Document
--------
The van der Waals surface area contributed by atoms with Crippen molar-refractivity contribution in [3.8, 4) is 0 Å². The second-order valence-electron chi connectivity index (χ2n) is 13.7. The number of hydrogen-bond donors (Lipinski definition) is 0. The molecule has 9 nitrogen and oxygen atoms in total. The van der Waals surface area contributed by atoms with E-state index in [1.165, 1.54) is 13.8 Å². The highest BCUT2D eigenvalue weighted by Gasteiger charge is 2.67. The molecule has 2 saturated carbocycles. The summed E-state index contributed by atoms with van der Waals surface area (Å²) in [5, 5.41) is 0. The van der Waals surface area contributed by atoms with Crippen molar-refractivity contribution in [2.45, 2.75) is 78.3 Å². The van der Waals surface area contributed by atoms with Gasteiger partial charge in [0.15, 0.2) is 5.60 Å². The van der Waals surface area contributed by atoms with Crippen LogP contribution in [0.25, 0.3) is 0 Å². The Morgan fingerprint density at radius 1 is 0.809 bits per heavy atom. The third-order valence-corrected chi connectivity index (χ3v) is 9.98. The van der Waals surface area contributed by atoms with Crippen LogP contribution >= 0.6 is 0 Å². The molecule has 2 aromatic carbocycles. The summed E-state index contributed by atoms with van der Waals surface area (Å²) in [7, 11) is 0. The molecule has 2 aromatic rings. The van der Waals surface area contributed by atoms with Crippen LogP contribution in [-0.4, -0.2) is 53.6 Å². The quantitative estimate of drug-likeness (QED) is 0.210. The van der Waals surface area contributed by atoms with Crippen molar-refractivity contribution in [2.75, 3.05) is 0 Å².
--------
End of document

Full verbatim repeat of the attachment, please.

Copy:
The van der Waals surface area contributed by atoms with Crippen molar-refractivity contribution in [3.8, 4) is 0 Å². The second-order valence-electron chi connectivity index (χ2n) is 13.7. The number of hydrogen-bond donors (Lipinski definition) is 0. The molecule has 9 nitrogen and oxygen atoms in total. The van der Waals surface area contributed by atoms with E-state index in [1.165, 1.54) is 13.8 Å². The highest BCUT2D eigenvalue weighted by Gasteiger charge is 2.67. The molecule has 2 saturated carbocycles. The summed E-state index contributed by atoms with van der Waals surface area (Å²) in [5, 5.41) is 0. The van der Waals surface area contributed by atoms with Crippen molar-refractivity contribution in [2.45, 2.75) is 78.3 Å². The van der Waals surface area contributed by atoms with Gasteiger partial charge in [0.15, 0.2) is 5.60 Å². The van der Waals surface area contributed by atoms with Crippen LogP contribution in [0.25, 0.3) is 0 Å². The Morgan fingerprint density at radius 1 is 0.809 bits per heavy atom. The third-order valence-corrected chi connectivity index (χ3v) is 9.98. The van der Waals surface area contributed by atoms with Crippen LogP contribution >= 0.6 is 0 Å². The molecule has 2 aromatic carbocycles. The summed E-state index contributed by atoms with van der Waals surface area (Å²) in [7, 11) is 0. The molecule has 2 aromatic rings. The van der Waals surface area contributed by atoms with Crippen LogP contribution in [-0.4, -0.2) is 53.6 Å². The quantitative estimate of drug-likeness (QED) is 0.210. The van der Waals surface area contributed by atoms with Crippen molar-refractivity contribution in [2.75, 3.05) is 0 Å².